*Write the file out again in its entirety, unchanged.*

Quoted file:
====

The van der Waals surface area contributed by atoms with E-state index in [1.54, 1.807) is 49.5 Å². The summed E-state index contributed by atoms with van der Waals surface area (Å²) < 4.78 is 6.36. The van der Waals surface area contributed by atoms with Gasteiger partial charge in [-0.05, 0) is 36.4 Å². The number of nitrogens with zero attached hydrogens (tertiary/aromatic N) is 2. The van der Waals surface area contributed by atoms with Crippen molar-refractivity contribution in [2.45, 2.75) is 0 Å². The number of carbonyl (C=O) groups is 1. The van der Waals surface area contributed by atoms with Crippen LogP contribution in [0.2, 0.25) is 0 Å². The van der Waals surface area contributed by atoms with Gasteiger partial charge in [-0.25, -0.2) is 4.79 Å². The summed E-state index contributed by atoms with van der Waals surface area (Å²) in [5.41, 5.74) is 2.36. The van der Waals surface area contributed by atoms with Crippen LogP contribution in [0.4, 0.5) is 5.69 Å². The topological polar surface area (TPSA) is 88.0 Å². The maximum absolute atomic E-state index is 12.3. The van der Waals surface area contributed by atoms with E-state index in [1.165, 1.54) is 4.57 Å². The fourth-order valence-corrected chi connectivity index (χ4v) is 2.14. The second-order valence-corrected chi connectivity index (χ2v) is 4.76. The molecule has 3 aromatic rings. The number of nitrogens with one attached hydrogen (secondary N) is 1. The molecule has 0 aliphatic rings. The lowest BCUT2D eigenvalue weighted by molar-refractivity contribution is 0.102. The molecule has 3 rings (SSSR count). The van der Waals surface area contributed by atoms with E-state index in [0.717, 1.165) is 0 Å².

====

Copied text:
The van der Waals surface area contributed by atoms with E-state index in [1.54, 1.807) is 49.5 Å². The summed E-state index contributed by atoms with van der Waals surface area (Å²) < 4.78 is 6.36. The van der Waals surface area contributed by atoms with Gasteiger partial charge in [-0.05, 0) is 36.4 Å². The number of nitrogens with zero attached hydrogens (tertiary/aromatic N) is 2. The van der Waals surface area contributed by atoms with Crippen molar-refractivity contribution in [2.45, 2.75) is 0 Å². The number of carbonyl (C=O) groups is 1. The van der Waals surface area contributed by atoms with Crippen LogP contribution in [0.2, 0.25) is 0 Å². The van der Waals surface area contributed by atoms with Gasteiger partial charge in [-0.25, -0.2) is 4.79 Å². The summed E-state index contributed by atoms with van der Waals surface area (Å²) in [5.41, 5.74) is 2.36. The van der Waals surface area contributed by atoms with Crippen LogP contribution in [0.4, 0.5) is 5.69 Å². The topological polar surface area (TPSA) is 88.0 Å². The maximum absolute atomic E-state index is 12.3. The van der Waals surface area contributed by atoms with E-state index in [1.165, 1.54) is 4.57 Å². The fourth-order valence-corrected chi connectivity index (χ4v) is 2.14. The second-order valence-corrected chi connectivity index (χ2v) is 4.76. The molecule has 3 aromatic rings. The number of nitrogens with one attached hydrogen (secondary N) is 1. The molecule has 0 aliphatic rings. The lowest BCUT2D eigenvalue weighted by molar-refractivity contribution is 0.102. The molecule has 3 rings (SSSR count). The van der Waals surface area contributed by atoms with E-state index in [0.717, 1.165) is 0 Å².